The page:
Why couldn’t I occupy the world as those model-looking women did, with their flowing hair, pulling their tiny bright suitcases as if to say, I just arrived from elsewhere, and I already belong here, and this sidewalk belongs to me?
When her marriage suddenly ends, and a diary documenting her beloved Opa’s escape from Nazi-occupied Netherlands in the summer of 1942 is discovered, Naomi Lewis decides to retrace his journey to freedom. Travelling alone from Amsterdam to Lyon, she discovers family secrets and her own narrative as a second-generation Jewish Canadian. With vulnerability, humour, and wisdom, Lewis’s memoir asks tough questions about her identity as a secular Jew, the accuracy of family stories, and the impact of the Holocaust on subsequent generations.
"Naomi is an incredibly talented writer and the loveliest of human beings. Her words are thought provoking and genuine. This is her journey to learn about her family history. Knowing who you are and understating where you come from can be a lifelong exploration."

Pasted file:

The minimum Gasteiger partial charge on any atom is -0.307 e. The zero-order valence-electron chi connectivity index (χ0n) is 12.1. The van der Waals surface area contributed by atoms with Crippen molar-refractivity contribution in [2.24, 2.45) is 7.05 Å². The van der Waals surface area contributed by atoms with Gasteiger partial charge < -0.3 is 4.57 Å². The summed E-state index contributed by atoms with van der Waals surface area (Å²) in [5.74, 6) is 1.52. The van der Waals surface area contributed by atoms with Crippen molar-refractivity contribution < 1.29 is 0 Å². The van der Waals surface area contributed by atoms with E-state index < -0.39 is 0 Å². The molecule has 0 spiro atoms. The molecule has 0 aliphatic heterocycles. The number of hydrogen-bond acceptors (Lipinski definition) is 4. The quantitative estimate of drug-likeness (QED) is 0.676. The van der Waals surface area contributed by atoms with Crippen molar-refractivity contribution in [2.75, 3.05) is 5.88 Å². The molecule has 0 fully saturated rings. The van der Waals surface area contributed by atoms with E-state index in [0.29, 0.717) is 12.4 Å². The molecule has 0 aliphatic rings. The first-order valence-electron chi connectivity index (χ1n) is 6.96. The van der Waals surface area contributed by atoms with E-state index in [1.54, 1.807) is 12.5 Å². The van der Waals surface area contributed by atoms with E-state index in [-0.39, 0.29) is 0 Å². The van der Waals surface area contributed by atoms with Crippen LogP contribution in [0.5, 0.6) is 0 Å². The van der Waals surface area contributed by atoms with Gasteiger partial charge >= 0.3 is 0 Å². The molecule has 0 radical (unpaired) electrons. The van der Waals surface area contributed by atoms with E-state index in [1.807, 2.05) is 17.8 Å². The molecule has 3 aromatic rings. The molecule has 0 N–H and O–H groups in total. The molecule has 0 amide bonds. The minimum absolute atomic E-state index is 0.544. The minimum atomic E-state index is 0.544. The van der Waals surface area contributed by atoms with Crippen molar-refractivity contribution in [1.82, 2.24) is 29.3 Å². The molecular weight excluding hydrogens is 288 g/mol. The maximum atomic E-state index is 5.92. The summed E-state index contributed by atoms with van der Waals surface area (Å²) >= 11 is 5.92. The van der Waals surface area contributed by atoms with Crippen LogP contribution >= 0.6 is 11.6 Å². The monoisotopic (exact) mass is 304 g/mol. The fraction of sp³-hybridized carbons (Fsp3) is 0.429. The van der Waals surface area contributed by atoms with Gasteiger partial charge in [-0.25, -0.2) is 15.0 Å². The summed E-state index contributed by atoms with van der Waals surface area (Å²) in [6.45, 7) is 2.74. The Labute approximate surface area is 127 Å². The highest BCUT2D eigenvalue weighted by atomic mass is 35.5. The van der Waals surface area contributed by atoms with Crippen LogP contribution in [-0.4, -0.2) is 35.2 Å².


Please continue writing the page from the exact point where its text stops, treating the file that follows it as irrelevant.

"I just finished reading Tiny Lights for Travellers by Naomi K. Lewis and I can't recommend it enough.... [T]his book is beautifully written, immediate, entertaining, and engrossing."
# 8 on Edmonton's Bestselling Books list; Non-fiction, December 01, 2019
"Tiny Lights for Travellers starts with a zit, percolating brightly on the nose of our author while she takes the transatlantic flight that begins the book. In a strange, unlikely, funny, unabashed and endearing way, this first image in Naomi K. Lewis's reluctant, almost anti-travel memoir encapsulates much of what her book is about."
"When Naomi Lewis was a child, no one in her family talked about the fact that her grandfather had escaped Nazi-occupied Europe, largely by foot and through the kindness of strangers. In fact, no one spoke much about that part of their family history, at all."
"After her grandfather’s death, when Lewis’s parents were moving her grandmother into an assisted-living facility, they found a yellowed, type-written document: 30 foolscap pages in Dutch, and 30 pages translated into English. It recounted her grandfather’s escape [from Nazi occupation] into southern France. Lewis, a short story writer and novelist, transcribed her grandfather’s journal, and later traced her grandfather’s route, travelling from Amsterdam to Lyon, discovering family secrets along the way."